Workforce development a topic of discussion at Hudson Valley

local leaders convened to discuss development strategies to further improve the economic environment in the Capital District. - Konrad Odhiambo

Local leaders convened to discuss development strategies to further improve the economic environment in the Capital District.
– Konrad Odhiambo

Pat Gareau, Creative Editor

Fortunately for students that will soon enter the workforce, the job market has improved since the recession of 2007-08. Particularly in the local area, there are signs that the future may provide a wealth of opportunities.

On Thursday, Apr. 10,  local leaders convened to discuss development strategies to further improve the economic environment in the Capital District.

The forum was part of the Capital Region Economic Development Council’s public participation program and was run by their workgroup on workforce development and education.

Jola Szubielski, assistant director for public affairs at Empire State Development, said, “So much is going on here in the Capital Region.”

“[When] you get everyone in a room together you can piece together a plan,” said Szubielski.

The discussion was moderated by President Drew Matonak and Ballston Spa Superintendent Joseph Dragone. Representatives from local organizations involved in economic development and education participated.

Among the organizations represented were the Center for Economic Growth, Albany Med, NYS Department of Labor, Capitalize Albany, UAlbany’s small business development center, New York State Energy Research and Development Authority (NYSERDA) and Capital Region BOCES.

“We’ve got some great partnerships already. We want to bring more partners into that discussion,” said Matonak.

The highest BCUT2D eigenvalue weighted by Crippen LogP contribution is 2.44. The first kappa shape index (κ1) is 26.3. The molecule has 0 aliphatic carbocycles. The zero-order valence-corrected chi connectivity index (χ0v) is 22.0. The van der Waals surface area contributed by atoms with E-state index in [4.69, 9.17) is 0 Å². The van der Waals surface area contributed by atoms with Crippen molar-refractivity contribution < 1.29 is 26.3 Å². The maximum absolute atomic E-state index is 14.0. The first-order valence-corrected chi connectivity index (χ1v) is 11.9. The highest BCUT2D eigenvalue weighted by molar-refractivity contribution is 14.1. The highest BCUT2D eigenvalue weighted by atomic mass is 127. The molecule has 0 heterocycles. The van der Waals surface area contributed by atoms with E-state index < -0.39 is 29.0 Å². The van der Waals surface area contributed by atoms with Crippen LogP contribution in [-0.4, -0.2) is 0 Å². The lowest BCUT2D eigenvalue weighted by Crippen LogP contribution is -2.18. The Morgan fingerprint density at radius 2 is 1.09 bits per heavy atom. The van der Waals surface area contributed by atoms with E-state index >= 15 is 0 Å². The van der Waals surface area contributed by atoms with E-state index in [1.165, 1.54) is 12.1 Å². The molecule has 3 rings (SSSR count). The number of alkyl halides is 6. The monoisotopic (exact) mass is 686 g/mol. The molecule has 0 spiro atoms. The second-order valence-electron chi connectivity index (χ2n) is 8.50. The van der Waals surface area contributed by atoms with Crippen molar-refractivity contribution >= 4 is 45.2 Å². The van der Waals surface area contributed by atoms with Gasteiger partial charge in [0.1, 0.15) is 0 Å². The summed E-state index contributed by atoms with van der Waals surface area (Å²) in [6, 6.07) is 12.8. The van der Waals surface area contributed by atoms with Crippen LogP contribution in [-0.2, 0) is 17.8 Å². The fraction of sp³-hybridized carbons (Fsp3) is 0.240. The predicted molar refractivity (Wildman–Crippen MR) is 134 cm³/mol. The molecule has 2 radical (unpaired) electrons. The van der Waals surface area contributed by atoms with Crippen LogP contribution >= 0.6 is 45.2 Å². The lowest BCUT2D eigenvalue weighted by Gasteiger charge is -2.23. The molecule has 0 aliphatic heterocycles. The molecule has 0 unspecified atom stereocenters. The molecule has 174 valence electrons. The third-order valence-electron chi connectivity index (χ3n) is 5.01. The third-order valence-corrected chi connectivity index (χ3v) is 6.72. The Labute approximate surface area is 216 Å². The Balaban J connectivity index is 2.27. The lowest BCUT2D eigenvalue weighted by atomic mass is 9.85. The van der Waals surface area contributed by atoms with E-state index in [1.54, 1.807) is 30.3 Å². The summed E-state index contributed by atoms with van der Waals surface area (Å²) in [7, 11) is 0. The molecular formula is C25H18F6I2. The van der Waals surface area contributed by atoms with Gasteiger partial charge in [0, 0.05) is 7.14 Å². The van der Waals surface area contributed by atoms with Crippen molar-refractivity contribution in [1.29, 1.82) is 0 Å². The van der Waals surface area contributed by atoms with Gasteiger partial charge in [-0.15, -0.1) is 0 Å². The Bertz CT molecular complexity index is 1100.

Throughout the forum, the participants discussed how they could work together more effectively, how to utilize the educational institutions in the area to most effectively prepare students for the workforce, and what organizations have been working on to contribute to development.

One of the ongoing projects discussed involved the Schodack School District. Superintendent Bob Horan described how decreased enrollment led to unused space in their buildings. The school district has created an innovative way to make open space useful. They lease it to start up technology companies in exchange for working with the students and staff on math and science development.

The one problem that many highlighted throughout the discussion was that there was not enough private sector businesses involvement in the council’s planning.

10 regional economic development councils were formed in an initiative by Governor Cuomo in 2011 to enhance local cooperation in economic development. Annual awards for projects proposed by each council are given by the state as part of the program.

2013 was a successful year for the Capital Region’s regional council. They were recognized as a high performer by the state and awarded over $80 million in grants and tax breaks.

In 2014, the region hopes to build on that success to further the progress they have made in addressing eight strategic goals laid out in their original strategic plan. These goals include forming more partnerships, advancing the high-tech sector, spotlighting the historical strengths of the area, developing urban cores and conserving the environment.

According to their annual progress report, nearly 12,000 jobs had been positively impacted by regional council in the first two years.

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